Almost from the moment the Toronto Blue Jays acquired Josh Johnson, the talk has centred on how long he’ll actually stick around.
The 28-year-old starter – acquired by the Blue Jays in a 12-player trade with the Miami Marlins earlier this month – is a rare talent as a front-of-the-rotation starter, but one Toronto could lose to free agency at the conclusion of the 2013 season.
Johnson’s impending free agency and the quantity and quality of players the Blue Jays surrendered to get him, will make his 2013 performance one of the most closely scrutinized in Toronto and elsewhere.
Last week, Blue Jays GM Alex Anthopoulos said he is open to the idea of an extension for Johnson.
As for Johnson, while the 6’7" right-hander didn’t shoot down the idea during a Thursday afternoon conference call with reporters, he insisted his focus lies elsewhere coming off an inconsistent and disappointing season in south Florida.
“That’d be great," Johnson replied when asked if he’d be willing to discuss an extension with the Blue Jays. "(But) that’s the last thing on my mind is getting an extension or how long I’m going to be there.
"It’s more about winning. It makes everything better. It makes food taste better, makes your wife happier, family happier, everything is better when you’re winning."
Entering the 2012 season, Johnson expected his Miami Marlins to do a lot more winning than losing, but a disastrous 68-94 campaign led to the firing of manager Ozzie Guillen and the fire sale that shipped him along with Mark Buehrle, Jose Reyes, Emilio Bonafacio and John Buck to Toronto.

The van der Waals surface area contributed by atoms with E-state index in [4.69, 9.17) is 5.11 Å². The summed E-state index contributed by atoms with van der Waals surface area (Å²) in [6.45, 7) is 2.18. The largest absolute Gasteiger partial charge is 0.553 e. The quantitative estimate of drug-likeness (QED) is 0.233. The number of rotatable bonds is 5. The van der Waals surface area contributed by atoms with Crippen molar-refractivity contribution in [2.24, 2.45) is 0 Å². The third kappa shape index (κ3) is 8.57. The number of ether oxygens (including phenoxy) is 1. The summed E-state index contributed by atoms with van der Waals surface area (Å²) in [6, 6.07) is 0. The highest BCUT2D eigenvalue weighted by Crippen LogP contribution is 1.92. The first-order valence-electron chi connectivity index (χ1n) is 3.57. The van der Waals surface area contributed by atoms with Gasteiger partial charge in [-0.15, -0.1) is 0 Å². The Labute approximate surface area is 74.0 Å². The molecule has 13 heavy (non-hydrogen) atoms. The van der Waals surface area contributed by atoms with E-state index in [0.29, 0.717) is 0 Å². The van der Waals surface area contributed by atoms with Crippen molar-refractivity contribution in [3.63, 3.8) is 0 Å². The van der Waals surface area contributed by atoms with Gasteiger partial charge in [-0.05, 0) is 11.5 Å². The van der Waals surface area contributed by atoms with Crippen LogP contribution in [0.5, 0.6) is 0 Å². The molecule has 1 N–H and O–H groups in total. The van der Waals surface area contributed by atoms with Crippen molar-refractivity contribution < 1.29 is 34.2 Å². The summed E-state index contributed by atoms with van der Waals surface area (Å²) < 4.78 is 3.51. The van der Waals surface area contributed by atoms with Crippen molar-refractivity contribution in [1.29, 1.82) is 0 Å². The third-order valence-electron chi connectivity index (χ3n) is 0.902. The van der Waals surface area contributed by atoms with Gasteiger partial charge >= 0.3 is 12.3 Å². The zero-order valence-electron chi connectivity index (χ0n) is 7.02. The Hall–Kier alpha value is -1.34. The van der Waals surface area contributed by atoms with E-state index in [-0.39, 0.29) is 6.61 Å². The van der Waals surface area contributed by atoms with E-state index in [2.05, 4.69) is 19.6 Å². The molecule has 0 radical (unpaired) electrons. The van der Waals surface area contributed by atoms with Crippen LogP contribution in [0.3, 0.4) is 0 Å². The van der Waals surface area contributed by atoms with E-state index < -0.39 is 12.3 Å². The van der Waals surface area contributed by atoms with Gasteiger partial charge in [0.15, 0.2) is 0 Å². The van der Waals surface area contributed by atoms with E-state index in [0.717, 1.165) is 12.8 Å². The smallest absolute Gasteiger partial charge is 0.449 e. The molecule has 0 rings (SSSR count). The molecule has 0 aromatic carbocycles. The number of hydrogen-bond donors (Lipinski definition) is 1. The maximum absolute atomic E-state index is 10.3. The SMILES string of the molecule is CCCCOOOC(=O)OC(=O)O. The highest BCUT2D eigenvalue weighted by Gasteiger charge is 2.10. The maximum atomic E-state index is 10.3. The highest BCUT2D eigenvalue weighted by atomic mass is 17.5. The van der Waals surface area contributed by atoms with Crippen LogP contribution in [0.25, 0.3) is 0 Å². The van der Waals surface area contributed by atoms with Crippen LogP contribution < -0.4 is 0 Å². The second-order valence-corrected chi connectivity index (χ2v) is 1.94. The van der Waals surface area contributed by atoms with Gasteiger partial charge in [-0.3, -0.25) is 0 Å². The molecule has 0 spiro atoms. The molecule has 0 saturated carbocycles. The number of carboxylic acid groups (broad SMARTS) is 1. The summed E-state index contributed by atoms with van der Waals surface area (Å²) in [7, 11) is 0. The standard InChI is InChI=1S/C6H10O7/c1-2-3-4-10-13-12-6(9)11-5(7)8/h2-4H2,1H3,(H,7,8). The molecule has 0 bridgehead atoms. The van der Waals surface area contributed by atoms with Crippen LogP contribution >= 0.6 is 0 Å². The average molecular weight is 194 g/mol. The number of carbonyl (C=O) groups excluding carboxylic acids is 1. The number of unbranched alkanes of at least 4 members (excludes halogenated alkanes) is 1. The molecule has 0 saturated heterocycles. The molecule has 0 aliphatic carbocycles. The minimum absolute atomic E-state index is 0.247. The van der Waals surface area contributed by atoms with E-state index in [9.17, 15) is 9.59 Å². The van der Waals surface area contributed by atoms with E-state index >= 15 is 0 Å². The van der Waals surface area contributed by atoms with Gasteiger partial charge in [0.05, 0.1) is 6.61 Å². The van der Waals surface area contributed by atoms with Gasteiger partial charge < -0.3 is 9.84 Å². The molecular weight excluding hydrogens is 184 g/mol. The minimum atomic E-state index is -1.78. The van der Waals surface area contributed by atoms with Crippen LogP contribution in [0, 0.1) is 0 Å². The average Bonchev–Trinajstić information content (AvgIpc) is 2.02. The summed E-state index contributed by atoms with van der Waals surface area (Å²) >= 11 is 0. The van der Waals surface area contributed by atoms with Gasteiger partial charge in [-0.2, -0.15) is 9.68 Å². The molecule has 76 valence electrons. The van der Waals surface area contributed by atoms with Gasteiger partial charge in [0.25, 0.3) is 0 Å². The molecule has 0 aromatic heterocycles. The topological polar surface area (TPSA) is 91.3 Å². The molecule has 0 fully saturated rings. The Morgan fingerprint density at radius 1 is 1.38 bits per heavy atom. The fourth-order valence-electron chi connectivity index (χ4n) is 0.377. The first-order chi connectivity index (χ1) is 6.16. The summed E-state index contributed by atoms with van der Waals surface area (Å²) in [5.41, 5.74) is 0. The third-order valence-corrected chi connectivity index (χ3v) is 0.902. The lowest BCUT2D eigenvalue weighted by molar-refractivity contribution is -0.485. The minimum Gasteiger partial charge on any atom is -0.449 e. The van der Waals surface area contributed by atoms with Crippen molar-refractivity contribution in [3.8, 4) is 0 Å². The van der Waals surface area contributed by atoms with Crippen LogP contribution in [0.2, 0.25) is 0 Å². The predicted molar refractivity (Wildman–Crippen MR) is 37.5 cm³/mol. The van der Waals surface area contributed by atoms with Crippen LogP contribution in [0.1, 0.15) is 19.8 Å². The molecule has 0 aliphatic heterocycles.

“Oh man, it was tough," Johnson said when asked what went wrong in Miami. "Everything that could wrong went wrong. It seemed like sometimes it was more about the stadium and that, rather than winning."
Johnson didn’t help matters for himself, or the Marlins, by posting a 6.61 ERA over his first six starts of 2012. But over the course of five June outings Johnson eventually found his stride – literally – after battling his tempo earlier in the year.
His ERA for the month of June was a tidy 1.87.
But in July, Johnson’s struggles with his mechanics returned along with a desire to "find a little more velocity," something the radar gun says he lost since missing most of the 2011 season with right shoulder inflammation.
Back in 2009 Johnson’s fastball averaged 94.9 m.p.h. according to fangraphs.com. The following year — when his fastball averaged 94.7 – Johnson led the NL with a 2.30 ERA.
But in 2012 – after treating the shoulder inflammation the previous year with rest — Johnson’s fastball averaged 92.8 m.p.h.
But what he lost in velocity in 2012; Johnson appeared to gain in the form of a new pitch to his arsenal – a curveball.
Prior to 2012 Johnson said he hadn’t thrown a curveball regularly since single-A when he showed up one day to bullpen session and a coach suddenly ordered him to stop throwing it in favour of a slider.
But in 2012 Johnson began to rely on his curve more and more, throwing it 15.1 per cent of the time compared to 8.2 per cent during his abbreviated 2011 campaign.
As a result, Johnson relied less on his changeup (7 per cent in 2012 vs. 8.7 per cent in 2011) and two-seam fastball (4.8 per cent in 2012 vs. 14.5 per cent in 2011).
“Just last year, I finally learned how to pitch with it," Johnson explained. "Last year I started throwing it 0-2, 3-2, 2-0, I was throwing it every count, so it’s a pitch I relied on a lot last year.
"It was a good thing I had John Buck back there because he helped me out tremendously. Whenever I was in doubt, he’d give me that reassurance that this is the right pitch, let’s throw it."
Johnson had a strong finish to 2012 posting a 3.01 ERA over his final 12 starts while holding opposing hitters to a .202/.282/.336/.617 slash line.
"I wasn’t throwing any harder or anything like that," Johnson explained, "But the depth I had on my slider and curveball and the location of my fastball got much, much better."
Should Johnson start 2013 the way he finished last year it’ll go a long way to helping the Blue Jays avoid a 2012 Marlins-like slow start, even if it’ll do little to kill talk of where he might be pitching in 2014 and beyond.